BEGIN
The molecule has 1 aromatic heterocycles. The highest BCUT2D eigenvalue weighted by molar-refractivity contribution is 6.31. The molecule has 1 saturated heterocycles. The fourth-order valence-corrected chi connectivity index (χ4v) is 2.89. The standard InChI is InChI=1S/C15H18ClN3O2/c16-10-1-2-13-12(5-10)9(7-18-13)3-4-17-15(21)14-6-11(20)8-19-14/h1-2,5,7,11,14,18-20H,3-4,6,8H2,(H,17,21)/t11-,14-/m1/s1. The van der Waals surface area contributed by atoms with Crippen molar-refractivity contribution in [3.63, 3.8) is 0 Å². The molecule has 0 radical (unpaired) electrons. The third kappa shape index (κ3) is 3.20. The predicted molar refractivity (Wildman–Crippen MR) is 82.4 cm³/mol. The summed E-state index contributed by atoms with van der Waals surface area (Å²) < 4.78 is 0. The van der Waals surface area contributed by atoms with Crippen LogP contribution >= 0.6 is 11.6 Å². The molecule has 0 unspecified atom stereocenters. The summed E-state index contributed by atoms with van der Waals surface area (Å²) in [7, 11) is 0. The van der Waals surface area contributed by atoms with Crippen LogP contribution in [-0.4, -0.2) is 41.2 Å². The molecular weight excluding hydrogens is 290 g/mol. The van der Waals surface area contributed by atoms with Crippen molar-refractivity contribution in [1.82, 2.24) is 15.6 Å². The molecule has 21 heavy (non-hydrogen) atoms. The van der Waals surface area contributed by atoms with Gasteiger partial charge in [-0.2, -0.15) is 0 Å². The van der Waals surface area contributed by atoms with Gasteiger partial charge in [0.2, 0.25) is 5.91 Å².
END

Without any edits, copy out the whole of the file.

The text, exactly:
The molecule has 1 aromatic heterocycles. The highest BCUT2D eigenvalue weighted by molar-refractivity contribution is 6.31. The molecule has 1 saturated heterocycles. The fourth-order valence-corrected chi connectivity index (χ4v) is 2.89. The standard InChI is InChI=1S/C15H18ClN3O2/c16-10-1-2-13-12(5-10)9(7-18-13)3-4-17-15(21)14-6-11(20)8-19-14/h1-2,5,7,11,14,18-20H,3-4,6,8H2,(H,17,21)/t11-,14-/m1/s1. The van der Waals surface area contributed by atoms with Crippen molar-refractivity contribution in [3.63, 3.8) is 0 Å². The molecule has 0 radical (unpaired) electrons. The third kappa shape index (κ3) is 3.20. The predicted molar refractivity (Wildman–Crippen MR) is 82.4 cm³/mol. The summed E-state index contributed by atoms with van der Waals surface area (Å²) < 4.78 is 0. The van der Waals surface area contributed by atoms with Crippen LogP contribution >= 0.6 is 11.6 Å². The molecule has 0 unspecified atom stereocenters. The summed E-state index contributed by atoms with van der Waals surface area (Å²) in [7, 11) is 0. The van der Waals surface area contributed by atoms with Crippen LogP contribution in [-0.4, -0.2) is 41.2 Å². The molecular weight excluding hydrogens is 290 g/mol. The van der Waals surface area contributed by atoms with Crippen molar-refractivity contribution in [1.82, 2.24) is 15.6 Å². The molecule has 21 heavy (non-hydrogen) atoms. The van der Waals surface area contributed by atoms with Gasteiger partial charge in [-0.2, -0.15) is 0 Å². The van der Waals surface area contributed by atoms with Gasteiger partial charge in [0.2, 0.25) is 5.91 Å².